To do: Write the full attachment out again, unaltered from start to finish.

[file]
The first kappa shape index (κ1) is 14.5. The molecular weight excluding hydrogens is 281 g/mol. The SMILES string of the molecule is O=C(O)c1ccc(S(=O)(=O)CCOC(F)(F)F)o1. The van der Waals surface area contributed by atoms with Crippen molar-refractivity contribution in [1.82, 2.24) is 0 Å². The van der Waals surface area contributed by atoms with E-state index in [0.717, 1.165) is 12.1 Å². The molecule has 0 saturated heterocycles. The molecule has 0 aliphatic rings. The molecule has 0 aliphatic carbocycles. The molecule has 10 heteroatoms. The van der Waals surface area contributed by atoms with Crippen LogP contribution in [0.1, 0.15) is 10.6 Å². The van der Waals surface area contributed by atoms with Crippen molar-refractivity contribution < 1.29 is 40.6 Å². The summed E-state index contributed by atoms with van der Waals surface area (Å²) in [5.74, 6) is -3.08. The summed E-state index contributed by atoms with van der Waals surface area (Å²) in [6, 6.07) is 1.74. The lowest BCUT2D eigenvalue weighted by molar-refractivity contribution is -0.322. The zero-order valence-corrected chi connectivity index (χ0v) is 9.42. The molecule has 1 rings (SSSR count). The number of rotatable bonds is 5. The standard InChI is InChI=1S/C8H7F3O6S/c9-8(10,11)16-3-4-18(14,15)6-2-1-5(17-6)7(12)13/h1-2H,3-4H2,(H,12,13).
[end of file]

The first kappa shape index (κ1) is 14.5. The molecular weight excluding hydrogens is 281 g/mol. The SMILES string of the molecule is O=C(O)c1ccc(S(=O)(=O)CCOC(F)(F)F)o1. The van der Waals surface area contributed by atoms with Crippen molar-refractivity contribution in [1.82, 2.24) is 0 Å². The van der Waals surface area contributed by atoms with E-state index in [0.717, 1.165) is 12.1 Å². The molecule has 0 saturated heterocycles. The molecule has 0 aliphatic rings. The molecule has 0 aliphatic carbocycles. The molecule has 10 heteroatoms. The van der Waals surface area contributed by atoms with Crippen LogP contribution in [0.1, 0.15) is 10.6 Å². The van der Waals surface area contributed by atoms with Crippen molar-refractivity contribution < 1.29 is 40.6 Å². The summed E-state index contributed by atoms with van der Waals surface area (Å²) in [5.74, 6) is -3.08. The summed E-state index contributed by atoms with van der Waals surface area (Å²) in [6, 6.07) is 1.74. The lowest BCUT2D eigenvalue weighted by molar-refractivity contribution is -0.322. The zero-order valence-corrected chi connectivity index (χ0v) is 9.42. The molecule has 1 rings (SSSR count). The number of rotatable bonds is 5. The standard InChI is InChI=1S/C8H7F3O6S/c9-8(10,11)16-3-4-18(14,15)6-2-1-5(17-6)7(12)13/h1-2H,3-4H2,(H,12,13).